Australian wine shunned for Spring Festival
Chinese importers seek alternatives sources
Published: Feb 04, 2021 08:47 PM

Bottles of Australian wine on the shelf of a supermarket in Hangzhou, East China's Zhejiang Province on November 27, 2020 Photo: VCG

Australian wine, which had a large market presence in China before the Scott Morrison government soured bilateral ties with his anti-China policy, completely missed out on a surge of holiday sales for the upcoming Spring Festival holiday in China due to anti-dumping duties. 

Australia on Thursday reported a trade and services surplus of A$72.7 billion ($55.47 billion) for 2020, an increase of A$5.2 billion from 2019, but its wine exports to China have declined.

The figures followed a year of trade tensions between Australia and China, its largest trading partner, as the Morrison government chose to tie itself to the Trump administration's anti-China campaign and damage its relationship with China.

Despite a rise in iron ore prices that shored up Australia's trade with China, some sectors are feeling the impact of strained bilateral ties. Wine was hit in particular.

The volume of Australian wine exports to China declined by 29 percent to 96 million liters in 2020 while the total export value contracted by 14 percent to A$1.01 billion, according to a report by industry body Wine Australia .

China imposed temporary deposit tariffs of up to 212 percent last November after an anti-dumping probe started in August.

An industry observer told the Global Times on Thursday that after the tariffs were imposed, companies in China could no longer afford to import Australian wine due to the extra financial burden, and they have started to diversify their import sources.

A blogger in Shanghai, surnamed Fan, told the Global Times on Thursday that traditionally, wine has been a major category of consumption as companies celebrate the New Year by sending wine as gifts to clients.

But now that opportunity can no longer be enjoyed by wine from Australia, and this is not just for the Spring Festival holidays.

Chen Wei, manager of the Shishun International Trade Co, told the Global Times that almost all importers stopped imports of Australian wine after December, causing the product to miss out what used to be a major selling season.

"Now we rely on inventories. After that, our company plans to look at Spain, Italy and Chile as future import sources," Chen said.

"Compared with other Australian exports such as iron ore and coal, wine is the most vulnerable, as there are plenty of alternatives around the world to Australian wine," said Fan who follows the catering and dining industry.

Fan said he noticed that New Zealand wine sales had been picking up and things will change further after stocks built up by retailers run dry.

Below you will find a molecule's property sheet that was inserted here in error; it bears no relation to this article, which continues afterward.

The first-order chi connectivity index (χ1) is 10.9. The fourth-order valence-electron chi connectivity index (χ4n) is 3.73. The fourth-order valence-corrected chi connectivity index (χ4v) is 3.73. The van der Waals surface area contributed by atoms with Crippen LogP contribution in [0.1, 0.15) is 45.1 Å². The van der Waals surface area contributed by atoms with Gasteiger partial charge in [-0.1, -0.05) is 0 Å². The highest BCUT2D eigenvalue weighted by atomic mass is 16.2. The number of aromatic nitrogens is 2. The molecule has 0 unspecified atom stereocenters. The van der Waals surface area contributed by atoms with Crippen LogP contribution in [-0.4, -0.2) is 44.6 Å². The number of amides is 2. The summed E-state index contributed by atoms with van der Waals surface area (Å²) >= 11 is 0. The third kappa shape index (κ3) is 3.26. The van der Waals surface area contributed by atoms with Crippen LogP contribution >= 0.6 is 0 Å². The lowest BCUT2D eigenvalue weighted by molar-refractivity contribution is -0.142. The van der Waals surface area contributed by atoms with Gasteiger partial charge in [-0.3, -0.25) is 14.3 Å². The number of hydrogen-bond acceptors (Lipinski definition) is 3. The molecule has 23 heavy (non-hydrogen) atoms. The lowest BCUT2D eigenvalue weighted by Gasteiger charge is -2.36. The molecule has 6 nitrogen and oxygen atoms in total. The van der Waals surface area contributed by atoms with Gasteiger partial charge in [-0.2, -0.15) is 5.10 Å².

Australian wine used to enjoy a great price advantage in the Chinese market thanks to the China-Australia free trade agreement, which offers tariff discounts for wines.

Per data from Wine Australia, China remained the top export destination for Australian wines in 2020, despite dropping by 10 percent to A$1.15 billion. The UK, which was Australia's second-largest export market, only accounted for A$456 million.

There was a brief surge of exports to China in September and October, following the announcement of the anti-dumping probe, but exports were effectively wiped out in December after the tariffs kicked in, the Wine Australia report showed.

Song Wei, an associate research fellow at the Chinese Academy of International Trade and Economic Cooperation, said Australian wine risks losing its largest overseas market if bilateral ties continue to deteriorate. 

This year "will largely be a dismal year for Australian wines, too, if bilateral ties continue to deteriorate," Song said.

Although China itself is being affected by a winter spike of coronavirus cases, its vast market is still treated with utmost importance by global brands. The country was the only major economy that managed to grow in 2020. 

The market share of Australian wine is being squeezed by offerings from other countries.

A total of 2.6 million bottles of French wine were shipped to China by e-commerce platform Tmall Global during the 2020 Double 11 shopping festival last November, according to a statement sent to the Global Times by the company.

Song said wines from New Zealand and Europe in particular will get a boost as their economic and trade cooperation deepens.

Chen said wines from Spain and Chile are most likely to rise as a winner out of China-Australia trade spat.

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